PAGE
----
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Ancestry Quotes


These are some of the best 'Ancestry' quotations and sayings.

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A degenerate nobleman, or one that is proud of his birth, is like a turnip. There is nothing good of him but that which is underground.

A grandfather is no longer a social institution. - Men do not live in the past. - They merely look back. - Forward is the universal cry.

All history shows the power of blood over circumstances, as agriculture shows the power of the seeds over the soil.

Birth is nothing where virtue is not.

Blood is a destiny. One's genius descends in the stream from long lines of ancestry.

Breed is stronger than pasture.

Consider whether we ought not to be more in the habit of seeking honor from our descendants than from our ancestors; thinking it better to be nobly remembered than nobly born; and striving so to live, that our sons, and our sons' sons, for ages to come, might still lead their children reverently to the doors out of which we had been carried to the grave, saying, "Look, this was his house, this was his chamber."

Distinguished birth is like a cipher: it has no power in itself like wealth, or talent, or personal excellence, but it tells, with all the power of a cipher, which added to either of the others.

Every man is his own ancestor, and every man is his own heir. He devises his own future, and he inherits his own past.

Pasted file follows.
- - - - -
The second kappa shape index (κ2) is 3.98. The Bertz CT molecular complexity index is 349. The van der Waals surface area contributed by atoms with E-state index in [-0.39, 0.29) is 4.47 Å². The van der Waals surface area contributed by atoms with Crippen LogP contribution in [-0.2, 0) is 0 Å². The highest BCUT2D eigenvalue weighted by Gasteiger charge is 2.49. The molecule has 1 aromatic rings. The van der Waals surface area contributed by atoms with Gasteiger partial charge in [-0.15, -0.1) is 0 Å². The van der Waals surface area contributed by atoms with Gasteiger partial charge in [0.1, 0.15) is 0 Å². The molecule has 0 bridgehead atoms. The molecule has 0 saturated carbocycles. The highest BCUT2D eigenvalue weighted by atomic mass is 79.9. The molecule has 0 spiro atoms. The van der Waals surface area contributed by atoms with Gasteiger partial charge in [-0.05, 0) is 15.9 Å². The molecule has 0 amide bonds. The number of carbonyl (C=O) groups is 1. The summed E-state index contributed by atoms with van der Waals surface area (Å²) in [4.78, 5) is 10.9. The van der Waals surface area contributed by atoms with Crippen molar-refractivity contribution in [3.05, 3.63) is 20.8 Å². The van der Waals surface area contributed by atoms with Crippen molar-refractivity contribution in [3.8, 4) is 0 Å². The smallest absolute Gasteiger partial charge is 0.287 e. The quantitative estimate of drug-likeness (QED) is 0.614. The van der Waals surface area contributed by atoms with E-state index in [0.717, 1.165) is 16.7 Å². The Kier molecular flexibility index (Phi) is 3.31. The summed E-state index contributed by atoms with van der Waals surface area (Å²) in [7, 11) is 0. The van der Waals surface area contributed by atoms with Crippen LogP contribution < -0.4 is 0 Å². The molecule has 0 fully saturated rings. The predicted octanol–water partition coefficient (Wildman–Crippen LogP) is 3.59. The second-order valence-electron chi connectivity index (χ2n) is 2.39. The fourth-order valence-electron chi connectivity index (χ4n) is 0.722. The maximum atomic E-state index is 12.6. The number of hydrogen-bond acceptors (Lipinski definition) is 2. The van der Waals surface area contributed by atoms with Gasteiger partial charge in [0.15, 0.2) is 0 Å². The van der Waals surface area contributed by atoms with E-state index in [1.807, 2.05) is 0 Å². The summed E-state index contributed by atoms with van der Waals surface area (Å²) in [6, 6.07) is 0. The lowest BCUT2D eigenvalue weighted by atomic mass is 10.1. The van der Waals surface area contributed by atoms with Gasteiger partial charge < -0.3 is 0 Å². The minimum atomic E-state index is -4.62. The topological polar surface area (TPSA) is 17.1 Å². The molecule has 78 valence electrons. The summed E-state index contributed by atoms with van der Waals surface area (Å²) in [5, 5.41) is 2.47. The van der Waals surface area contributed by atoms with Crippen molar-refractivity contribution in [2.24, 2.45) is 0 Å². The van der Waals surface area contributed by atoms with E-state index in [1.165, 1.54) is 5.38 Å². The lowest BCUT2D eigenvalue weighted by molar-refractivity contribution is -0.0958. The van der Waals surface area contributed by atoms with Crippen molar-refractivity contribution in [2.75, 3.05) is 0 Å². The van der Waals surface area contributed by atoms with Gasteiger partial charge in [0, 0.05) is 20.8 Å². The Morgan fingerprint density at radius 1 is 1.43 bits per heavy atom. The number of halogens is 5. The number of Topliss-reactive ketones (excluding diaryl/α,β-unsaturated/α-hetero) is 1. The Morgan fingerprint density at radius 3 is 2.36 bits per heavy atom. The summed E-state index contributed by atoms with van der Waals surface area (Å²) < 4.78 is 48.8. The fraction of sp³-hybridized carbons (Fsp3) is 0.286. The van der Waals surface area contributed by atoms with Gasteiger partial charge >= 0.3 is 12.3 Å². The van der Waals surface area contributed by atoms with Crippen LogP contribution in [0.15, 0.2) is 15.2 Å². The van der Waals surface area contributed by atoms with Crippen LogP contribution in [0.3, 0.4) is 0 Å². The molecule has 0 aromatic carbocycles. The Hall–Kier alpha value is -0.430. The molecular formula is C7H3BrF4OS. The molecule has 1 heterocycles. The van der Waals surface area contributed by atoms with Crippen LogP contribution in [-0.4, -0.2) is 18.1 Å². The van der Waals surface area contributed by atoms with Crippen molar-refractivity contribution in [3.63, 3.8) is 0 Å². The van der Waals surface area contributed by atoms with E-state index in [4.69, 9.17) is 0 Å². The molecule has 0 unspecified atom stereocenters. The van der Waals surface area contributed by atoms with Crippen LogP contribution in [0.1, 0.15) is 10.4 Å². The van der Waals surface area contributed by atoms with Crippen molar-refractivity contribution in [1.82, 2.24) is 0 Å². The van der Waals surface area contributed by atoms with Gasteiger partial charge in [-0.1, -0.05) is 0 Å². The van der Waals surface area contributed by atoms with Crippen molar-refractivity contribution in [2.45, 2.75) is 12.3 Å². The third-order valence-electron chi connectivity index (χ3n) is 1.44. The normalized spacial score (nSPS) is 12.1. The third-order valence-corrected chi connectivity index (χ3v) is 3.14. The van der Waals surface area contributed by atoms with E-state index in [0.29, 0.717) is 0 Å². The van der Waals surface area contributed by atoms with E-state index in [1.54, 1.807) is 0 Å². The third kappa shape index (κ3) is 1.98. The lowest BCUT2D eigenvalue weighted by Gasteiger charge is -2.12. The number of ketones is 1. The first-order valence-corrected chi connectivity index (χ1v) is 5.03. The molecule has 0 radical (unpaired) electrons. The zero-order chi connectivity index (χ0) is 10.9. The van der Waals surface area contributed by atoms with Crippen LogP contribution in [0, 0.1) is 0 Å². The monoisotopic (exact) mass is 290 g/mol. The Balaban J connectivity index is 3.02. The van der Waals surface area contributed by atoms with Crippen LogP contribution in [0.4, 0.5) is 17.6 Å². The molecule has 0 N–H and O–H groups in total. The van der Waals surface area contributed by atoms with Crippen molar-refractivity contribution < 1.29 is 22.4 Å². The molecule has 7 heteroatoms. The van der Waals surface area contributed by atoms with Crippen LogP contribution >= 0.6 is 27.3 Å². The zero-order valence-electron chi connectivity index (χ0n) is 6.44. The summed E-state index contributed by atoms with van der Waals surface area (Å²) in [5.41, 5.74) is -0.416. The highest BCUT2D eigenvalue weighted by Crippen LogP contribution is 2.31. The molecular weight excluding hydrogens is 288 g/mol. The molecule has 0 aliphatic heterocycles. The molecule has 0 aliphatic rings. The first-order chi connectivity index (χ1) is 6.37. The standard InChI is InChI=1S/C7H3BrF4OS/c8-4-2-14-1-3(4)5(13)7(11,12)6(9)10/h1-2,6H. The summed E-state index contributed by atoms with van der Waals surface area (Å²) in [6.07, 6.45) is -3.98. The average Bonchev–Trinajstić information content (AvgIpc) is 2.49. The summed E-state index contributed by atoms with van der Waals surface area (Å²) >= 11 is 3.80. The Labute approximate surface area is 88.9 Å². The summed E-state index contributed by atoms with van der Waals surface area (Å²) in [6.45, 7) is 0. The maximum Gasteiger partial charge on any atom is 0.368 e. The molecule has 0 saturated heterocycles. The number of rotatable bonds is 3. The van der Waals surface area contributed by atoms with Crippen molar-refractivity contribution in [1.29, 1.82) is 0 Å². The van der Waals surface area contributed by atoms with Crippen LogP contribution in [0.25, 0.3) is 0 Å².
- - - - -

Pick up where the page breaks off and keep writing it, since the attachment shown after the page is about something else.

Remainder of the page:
Few people disparage a distinguished ancestry except those who have none of their own.

Good blood - descent from the great and good, is a high honor and privilege. - He that lives worthily of it is deserving of the highest esteem; he that does not, of the deeper disgrace.

He that can only boast of a distinguished lineage, boasts of that which does not belong to himself; but he that lives worthily of it is always held in the highest honor.

Honorable descent is, in all nations, greatly esteemed. It is to be expected that the children of men of worth will be like their progenitors; for nobility is the virtue of a family.

How poor are all hereditary honors, those poor possessions from another's deeds, unless our own just virtues form our title, and give a sanction to our fond assumption.

I am no herald to inquire after men's pedigrees: it sufficeth me if I know of their virtues.

I will not borrow merit from the dead, myself an undeserver.

It is a noble faculty of our nature which enables us to connect our thoughts, sympathies, and happiness, with what is distant in place or time; and looking before and after, to hold communion at once with our ancestors and our posterity. There is a moral and philosophical respect for our ancestors, which elevates the character and improves the heart. Next to the sense of religious duty and moral feeling, I hardly know what should bear with stronger obligation on a liberal and enlightened mind, than a consciousness of an alliance with excellence which is departed; and a consciousness, too, that in its acts and conduct, and even in its sentiments and thoughts, it may be actively operating on the happiness of those that come after it.

It is a shame for a man to desire honor only because of his noble progenitors, and not to deserve it by his own virtue.

It is fortunate to come of distinguished ancestry. - It is not less so to be such that people do not care to inquire whether you are of high descent or not.

It is of no consequence of what parents a man is born, as long as he be a man of merit.


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